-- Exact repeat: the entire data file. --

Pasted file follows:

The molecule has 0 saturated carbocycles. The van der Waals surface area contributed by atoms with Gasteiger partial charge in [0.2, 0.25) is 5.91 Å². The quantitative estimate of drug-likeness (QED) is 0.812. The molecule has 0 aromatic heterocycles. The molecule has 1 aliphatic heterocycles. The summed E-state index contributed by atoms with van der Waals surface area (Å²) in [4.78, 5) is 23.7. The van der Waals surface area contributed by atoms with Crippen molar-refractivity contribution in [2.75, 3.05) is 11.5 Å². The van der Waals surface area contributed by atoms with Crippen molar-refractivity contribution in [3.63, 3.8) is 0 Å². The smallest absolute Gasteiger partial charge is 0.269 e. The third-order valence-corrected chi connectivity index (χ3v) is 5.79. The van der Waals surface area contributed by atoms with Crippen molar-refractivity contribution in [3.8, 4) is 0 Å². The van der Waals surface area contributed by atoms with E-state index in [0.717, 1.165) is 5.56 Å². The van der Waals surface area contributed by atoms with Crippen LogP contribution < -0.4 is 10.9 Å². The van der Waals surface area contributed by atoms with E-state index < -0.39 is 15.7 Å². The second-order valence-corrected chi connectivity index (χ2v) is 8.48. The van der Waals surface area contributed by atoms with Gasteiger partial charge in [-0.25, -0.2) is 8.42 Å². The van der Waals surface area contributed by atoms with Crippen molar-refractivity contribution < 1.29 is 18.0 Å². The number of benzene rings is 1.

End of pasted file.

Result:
The molecule has 0 saturated carbocycles. The van der Waals surface area contributed by atoms with Gasteiger partial charge in [0.2, 0.25) is 5.91 Å². The quantitative estimate of drug-likeness (QED) is 0.812. The molecule has 0 aromatic heterocycles. The molecule has 1 aliphatic heterocycles. The summed E-state index contributed by atoms with van der Waals surface area (Å²) in [4.78, 5) is 23.7. The van der Waals surface area contributed by atoms with Crippen molar-refractivity contribution in [2.75, 3.05) is 11.5 Å². The van der Waals surface area contributed by atoms with Crippen molar-refractivity contribution in [3.63, 3.8) is 0 Å². The smallest absolute Gasteiger partial charge is 0.269 e. The third-order valence-corrected chi connectivity index (χ3v) is 5.79. The van der Waals surface area contributed by atoms with Crippen molar-refractivity contribution in [3.8, 4) is 0 Å². The van der Waals surface area contributed by atoms with E-state index in [0.717, 1.165) is 5.56 Å². The van der Waals surface area contributed by atoms with Crippen LogP contribution < -0.4 is 10.9 Å². The van der Waals surface area contributed by atoms with E-state index < -0.39 is 15.7 Å². The second-order valence-corrected chi connectivity index (χ2v) is 8.48. The van der Waals surface area contributed by atoms with Gasteiger partial charge in [-0.25, -0.2) is 8.42 Å². The van der Waals surface area contributed by atoms with Crippen molar-refractivity contribution < 1.29 is 18.0 Å². The number of benzene rings is 1.